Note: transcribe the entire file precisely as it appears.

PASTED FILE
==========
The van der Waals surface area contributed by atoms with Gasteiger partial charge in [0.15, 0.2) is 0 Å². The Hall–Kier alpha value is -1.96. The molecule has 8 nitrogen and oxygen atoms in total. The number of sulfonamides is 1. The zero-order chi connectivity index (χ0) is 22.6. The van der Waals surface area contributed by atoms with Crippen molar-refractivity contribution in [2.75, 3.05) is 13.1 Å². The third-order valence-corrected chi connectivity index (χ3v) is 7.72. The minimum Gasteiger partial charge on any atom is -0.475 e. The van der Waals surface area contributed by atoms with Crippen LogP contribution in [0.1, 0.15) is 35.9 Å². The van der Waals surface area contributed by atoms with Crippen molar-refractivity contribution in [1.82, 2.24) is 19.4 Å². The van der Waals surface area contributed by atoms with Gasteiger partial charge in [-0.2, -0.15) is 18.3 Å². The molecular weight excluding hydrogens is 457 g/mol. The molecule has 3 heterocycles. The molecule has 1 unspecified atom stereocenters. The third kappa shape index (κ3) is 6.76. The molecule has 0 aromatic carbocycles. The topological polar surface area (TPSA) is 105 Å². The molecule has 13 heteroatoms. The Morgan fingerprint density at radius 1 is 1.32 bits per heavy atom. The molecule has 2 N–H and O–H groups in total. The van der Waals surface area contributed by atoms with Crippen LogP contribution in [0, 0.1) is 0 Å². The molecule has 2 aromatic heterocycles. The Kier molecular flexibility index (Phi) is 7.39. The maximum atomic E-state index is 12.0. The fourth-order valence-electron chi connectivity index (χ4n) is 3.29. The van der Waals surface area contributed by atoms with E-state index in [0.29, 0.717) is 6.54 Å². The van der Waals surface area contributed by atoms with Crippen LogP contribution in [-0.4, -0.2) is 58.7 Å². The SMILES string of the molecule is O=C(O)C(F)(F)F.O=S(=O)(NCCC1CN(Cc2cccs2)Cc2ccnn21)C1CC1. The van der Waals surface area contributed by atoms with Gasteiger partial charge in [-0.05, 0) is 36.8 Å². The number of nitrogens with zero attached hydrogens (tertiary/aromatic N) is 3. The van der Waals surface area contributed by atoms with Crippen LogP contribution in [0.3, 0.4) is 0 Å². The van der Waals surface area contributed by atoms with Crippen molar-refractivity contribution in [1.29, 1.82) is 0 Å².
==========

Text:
The van der Waals surface area contributed by atoms with Gasteiger partial charge in [0.15, 0.2) is 0 Å². The Hall–Kier alpha value is -1.96. The molecule has 8 nitrogen and oxygen atoms in total. The number of sulfonamides is 1. The zero-order chi connectivity index (χ0) is 22.6. The van der Waals surface area contributed by atoms with Crippen molar-refractivity contribution in [2.75, 3.05) is 13.1 Å². The third-order valence-corrected chi connectivity index (χ3v) is 7.72. The minimum Gasteiger partial charge on any atom is -0.475 e. The van der Waals surface area contributed by atoms with Crippen LogP contribution in [0.1, 0.15) is 35.9 Å². The van der Waals surface area contributed by atoms with Crippen molar-refractivity contribution in [1.82, 2.24) is 19.4 Å². The van der Waals surface area contributed by atoms with Gasteiger partial charge in [-0.2, -0.15) is 18.3 Å². The molecular weight excluding hydrogens is 457 g/mol. The molecule has 3 heterocycles. The molecule has 1 unspecified atom stereocenters. The third kappa shape index (κ3) is 6.76. The molecule has 0 aromatic carbocycles. The topological polar surface area (TPSA) is 105 Å². The molecule has 13 heteroatoms. The Morgan fingerprint density at radius 1 is 1.32 bits per heavy atom. The molecule has 2 N–H and O–H groups in total. The van der Waals surface area contributed by atoms with Crippen LogP contribution in [0, 0.1) is 0 Å². The molecule has 2 aromatic heterocycles. The Kier molecular flexibility index (Phi) is 7.39. The maximum atomic E-state index is 12.0. The fourth-order valence-electron chi connectivity index (χ4n) is 3.29. The van der Waals surface area contributed by atoms with E-state index in [0.29, 0.717) is 6.54 Å². The van der Waals surface area contributed by atoms with Crippen LogP contribution in [-0.4, -0.2) is 58.7 Å². The SMILES string of the molecule is O=C(O)C(F)(F)F.O=S(=O)(NCCC1CN(Cc2cccs2)Cc2ccnn21)C1CC1. The van der Waals surface area contributed by atoms with Gasteiger partial charge in [-0.05, 0) is 36.8 Å². The number of nitrogens with zero attached hydrogens (tertiary/aromatic N) is 3. The van der Waals surface area contributed by atoms with Crippen LogP contribution in [0.3, 0.4) is 0 Å². The van der Waals surface area contributed by atoms with Crippen molar-refractivity contribution in [1.29, 1.82) is 0 Å².